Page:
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#10 ckn

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Posted 05 November 2013 - 12:06 PM

So, by that token,  a sportsman could get a ban for being caught speeding (in the highway sense) or burglary or being drunk and disorderly or not paying a parking fine?

If that were deemed to be in the interests of sport then, yes.

 

Many trades have conduct bars that see their tradesmen sacked, or not even allowed in the door, but have tolerances elsewhere.  A few examples:

- military personnel get the hard boot out for being caught with recreational drugs.  Who in their right mind would want to give a gun to a druggie?

- you cannot get Security Clearance for working at HMRC if you have any dishonesty crimes on your record, even if you shoplifted a 1p chew 30 years ago, but they will consider some pretty serious violence offences.  Better a honest thug than a petty thief when you have access to HMRC records.

- you'll have a hard time convincing a police force to accept you if you have a speeding offence.  Once you're in though it's a different story.

- I signed up to a code of conduct for my two professional institutes.  Both have hard requirements that can easily see me lose my accreditation if a client complained about me.


Arguing with the forum trolls is like playing chess with a pigeon.  No matter how good you are, the bird will **** on the board and strut around like it won anyway


#11 Wolford6

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Posted 05 November 2013 - 12:23 PM

If that were deemed to be in the interests of sport then, yes.

 

 

I know your argument, Craig, but they are sports ... and despite what the RFU say, such bodies can only have rules and not laws.

 

I don't have a terrifically high opinion of Gareth Hock, but I don't think he should have got a 2-year ban for taking cocaine. In principle, everybody has a right to be treated equally under the law ... though I accept it doesn't work that way in practice.


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#12 ehbandit

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Posted 05 November 2013 - 12:39 PM

slightly o/t here. the idea behind drug testing is to prevent an unfair advantage? hypothetically, if an older person wished to take PEDS to be able to compete with younger participants, are they gaining an unfair advantage?
anyway, back on topic. I believe that governing bodies have a duty of care to players, and prohibit drug use because it can be harmful?
drug use is a very complex area, and is not black and white.

Edited by ehbandit, 05 November 2013 - 12:40 PM.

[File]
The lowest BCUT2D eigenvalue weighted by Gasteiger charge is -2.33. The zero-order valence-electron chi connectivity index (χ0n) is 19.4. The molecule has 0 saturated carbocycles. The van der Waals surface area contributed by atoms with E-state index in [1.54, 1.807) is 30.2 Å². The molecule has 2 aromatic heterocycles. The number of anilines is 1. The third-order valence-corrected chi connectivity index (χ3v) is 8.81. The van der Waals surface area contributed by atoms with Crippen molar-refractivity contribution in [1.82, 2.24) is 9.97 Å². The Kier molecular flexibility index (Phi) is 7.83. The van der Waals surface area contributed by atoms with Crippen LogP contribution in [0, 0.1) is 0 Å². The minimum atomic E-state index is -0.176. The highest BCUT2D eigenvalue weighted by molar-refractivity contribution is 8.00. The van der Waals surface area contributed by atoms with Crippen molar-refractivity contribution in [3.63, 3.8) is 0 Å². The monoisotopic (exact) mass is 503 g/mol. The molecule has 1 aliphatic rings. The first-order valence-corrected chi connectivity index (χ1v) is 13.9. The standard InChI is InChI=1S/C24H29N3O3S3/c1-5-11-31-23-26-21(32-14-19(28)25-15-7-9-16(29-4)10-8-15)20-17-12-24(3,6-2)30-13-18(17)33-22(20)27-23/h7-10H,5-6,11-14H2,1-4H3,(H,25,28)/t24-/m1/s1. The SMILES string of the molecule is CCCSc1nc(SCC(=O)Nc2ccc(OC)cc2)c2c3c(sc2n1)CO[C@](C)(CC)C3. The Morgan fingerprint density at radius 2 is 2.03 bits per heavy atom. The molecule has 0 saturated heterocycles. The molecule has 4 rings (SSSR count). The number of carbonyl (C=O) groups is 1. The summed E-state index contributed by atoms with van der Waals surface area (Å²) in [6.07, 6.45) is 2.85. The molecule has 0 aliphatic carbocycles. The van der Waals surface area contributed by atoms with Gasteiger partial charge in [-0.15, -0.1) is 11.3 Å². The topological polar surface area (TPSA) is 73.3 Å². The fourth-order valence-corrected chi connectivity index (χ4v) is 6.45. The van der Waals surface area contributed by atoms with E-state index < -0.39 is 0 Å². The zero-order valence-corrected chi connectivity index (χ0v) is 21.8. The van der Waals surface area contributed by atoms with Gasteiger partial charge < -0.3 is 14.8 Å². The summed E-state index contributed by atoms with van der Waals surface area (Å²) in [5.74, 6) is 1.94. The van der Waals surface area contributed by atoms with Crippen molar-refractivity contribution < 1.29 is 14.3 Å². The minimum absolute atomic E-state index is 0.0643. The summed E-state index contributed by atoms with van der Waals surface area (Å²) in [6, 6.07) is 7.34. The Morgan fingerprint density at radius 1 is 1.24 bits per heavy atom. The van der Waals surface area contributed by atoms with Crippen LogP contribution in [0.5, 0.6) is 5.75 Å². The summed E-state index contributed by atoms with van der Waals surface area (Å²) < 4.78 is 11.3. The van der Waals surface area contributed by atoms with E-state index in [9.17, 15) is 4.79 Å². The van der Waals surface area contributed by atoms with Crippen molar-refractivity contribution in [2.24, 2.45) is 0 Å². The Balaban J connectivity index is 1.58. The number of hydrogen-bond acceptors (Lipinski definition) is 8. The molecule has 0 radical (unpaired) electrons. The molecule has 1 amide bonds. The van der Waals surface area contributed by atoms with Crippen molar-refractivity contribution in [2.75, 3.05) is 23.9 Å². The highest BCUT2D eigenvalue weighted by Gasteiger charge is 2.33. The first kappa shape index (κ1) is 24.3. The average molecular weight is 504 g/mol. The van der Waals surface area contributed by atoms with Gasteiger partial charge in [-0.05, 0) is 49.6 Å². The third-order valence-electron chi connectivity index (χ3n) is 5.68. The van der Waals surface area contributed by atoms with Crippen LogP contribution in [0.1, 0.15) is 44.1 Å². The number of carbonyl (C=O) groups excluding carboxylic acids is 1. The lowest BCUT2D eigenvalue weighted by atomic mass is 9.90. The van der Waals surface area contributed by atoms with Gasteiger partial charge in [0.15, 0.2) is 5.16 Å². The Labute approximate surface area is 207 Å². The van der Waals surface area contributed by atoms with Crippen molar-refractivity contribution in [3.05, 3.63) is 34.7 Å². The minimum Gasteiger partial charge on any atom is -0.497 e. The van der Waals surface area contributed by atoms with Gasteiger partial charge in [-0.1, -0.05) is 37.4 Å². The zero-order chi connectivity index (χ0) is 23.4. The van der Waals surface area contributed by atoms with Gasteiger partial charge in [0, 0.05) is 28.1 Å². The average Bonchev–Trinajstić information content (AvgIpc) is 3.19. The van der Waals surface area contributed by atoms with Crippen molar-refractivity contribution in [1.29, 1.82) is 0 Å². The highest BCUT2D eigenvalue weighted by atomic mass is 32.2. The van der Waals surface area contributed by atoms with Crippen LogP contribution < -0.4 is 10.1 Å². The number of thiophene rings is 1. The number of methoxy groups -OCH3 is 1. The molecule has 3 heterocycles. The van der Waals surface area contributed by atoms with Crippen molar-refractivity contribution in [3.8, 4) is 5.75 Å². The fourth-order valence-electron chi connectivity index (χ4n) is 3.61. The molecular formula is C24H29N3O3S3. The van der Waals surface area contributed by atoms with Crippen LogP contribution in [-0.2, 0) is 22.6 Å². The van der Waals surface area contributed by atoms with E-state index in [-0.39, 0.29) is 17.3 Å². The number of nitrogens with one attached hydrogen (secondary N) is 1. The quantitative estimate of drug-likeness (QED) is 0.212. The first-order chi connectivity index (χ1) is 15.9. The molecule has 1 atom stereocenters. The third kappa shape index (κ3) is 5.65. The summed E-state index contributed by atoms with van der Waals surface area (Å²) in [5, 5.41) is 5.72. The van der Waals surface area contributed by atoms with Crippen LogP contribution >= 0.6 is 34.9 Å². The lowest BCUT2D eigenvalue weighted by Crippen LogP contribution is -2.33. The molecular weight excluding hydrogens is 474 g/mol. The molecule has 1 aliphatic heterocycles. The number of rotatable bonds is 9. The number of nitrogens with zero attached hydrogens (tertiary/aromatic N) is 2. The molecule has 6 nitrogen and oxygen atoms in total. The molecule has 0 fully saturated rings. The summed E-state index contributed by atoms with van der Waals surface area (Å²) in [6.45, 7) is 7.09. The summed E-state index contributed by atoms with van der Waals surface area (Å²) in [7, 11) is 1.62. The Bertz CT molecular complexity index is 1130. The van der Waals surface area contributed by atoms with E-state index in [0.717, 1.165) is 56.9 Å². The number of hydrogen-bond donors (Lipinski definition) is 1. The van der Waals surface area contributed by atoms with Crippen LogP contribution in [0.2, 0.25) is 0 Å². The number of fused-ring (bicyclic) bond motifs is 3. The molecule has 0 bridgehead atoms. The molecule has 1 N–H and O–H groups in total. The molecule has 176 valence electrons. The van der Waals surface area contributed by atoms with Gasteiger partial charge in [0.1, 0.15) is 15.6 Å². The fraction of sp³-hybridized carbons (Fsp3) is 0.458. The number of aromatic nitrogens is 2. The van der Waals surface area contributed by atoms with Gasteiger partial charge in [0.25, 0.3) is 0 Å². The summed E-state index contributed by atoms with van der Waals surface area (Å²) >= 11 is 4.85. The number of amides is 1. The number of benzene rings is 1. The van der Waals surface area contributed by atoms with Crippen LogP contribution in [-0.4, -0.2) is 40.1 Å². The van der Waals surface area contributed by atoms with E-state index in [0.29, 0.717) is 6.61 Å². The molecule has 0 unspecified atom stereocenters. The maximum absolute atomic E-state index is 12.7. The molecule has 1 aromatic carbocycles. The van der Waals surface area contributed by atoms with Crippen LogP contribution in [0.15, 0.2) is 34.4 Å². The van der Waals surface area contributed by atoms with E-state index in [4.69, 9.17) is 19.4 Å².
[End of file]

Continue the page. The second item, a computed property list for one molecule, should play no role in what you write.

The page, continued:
#13 Wolford6

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Posted 05 November 2013 - 12:45 PM

drug use is a very complex area, and is not black and white.

 

 

Guinness is. ;)

Alcohol is an illegal drug in many countries.


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#14 ehbandit

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Posted 05 November 2013 - 12:49 PM

Guinness is. ;)
Alcohol is an illegal drug in many countries.

ha, very true

#15 ckn

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Posted 05 November 2013 - 12:58 PM

I was told once by a coach that alcohol abuse by professional players isn't a problem that needs to be dealt with at governing body level these days as alcoholics tend to become so match unfit, both physically and mentally, that they essentially kick themselves out of the sport.  A very unsympathetic but blunt attitude!


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#16 Wolford6

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Posted 05 November 2013 - 01:17 PM

yes, but there's a big difference between liking a drink and being a full-blown alcoholic. You'd struggle to have a social life in Britain if you are of sporting age and don't go to pubs and clubs.

 

Same with social drugs, not that I've ever taken any personally or actually condone it. Like most people, I have acquaintances who have done the odd line of coke, but they are not crackheads or heroin addicts.


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#17 Larry the Leit

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Posted 06 November 2013 - 07:53 PM

. You'd struggle to have a social life in Britain if you are of sporting age and don't go to pubs and clubs.

Same with social drugs, not that I've ever taken any personally or actually condone it. Like most people, I have acquaintances who have done the odd line of coke, but they are not crackheads or heroin addicts.


Do you honestly believe this?

#18 Wolford6

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Posted 06 November 2013 - 08:22 PM

Yup.

 

Do you know any single under-thirties who don't go into pubs and nightclubs? Apart from Moslems and Mormons, obviously.

 

With cocaine, it's a younger generation and yuppie thing; just like cannabis and acid was when I was in my teens and early twenties. No one takes acid any more but loads of people I know still occasionally use cannabis. There can't be many people who wouldn't know where to get hold of a bit.

 

I've never smoked cannabis, purely because I've never smoked even a puff of a single cigarette. When I was at university and going to festivals etc, a good friend ended up in a mental hospital for a fortnight or so after a bad acid trip, so I never tried that either. Loads of my other friends did. Today, they hold senior positions and are just as staid and boring as the rest of us.


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#19 Larry the Leit

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Posted 06 November 2013 - 08:36 PM

Why do you use the term muslim and not Muslim like the rest of society? I ask because I don't know why you alone do this.

Plenty, I'd suggest the majority, of teens and twenty something's manage I have fulfilling social lives without recreational drugs.

Edited by Larry the Leit, 06 November 2013 - 08:36 PM.


#20 Wolford6

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Posted 06 November 2013 - 09:00 PM

According to the Islamic calendar, we are now living, not in the year 2013, but in 1434.

 

In deference to Moslems, I prefer to use the 1434 spelling.

 

http://en.wikipedia....ering_the_years

 

 

A band member counselling against the use of recreational drugs and alcohol?

 

Got it!!

You are Little Jimmy Osmond, aren't you.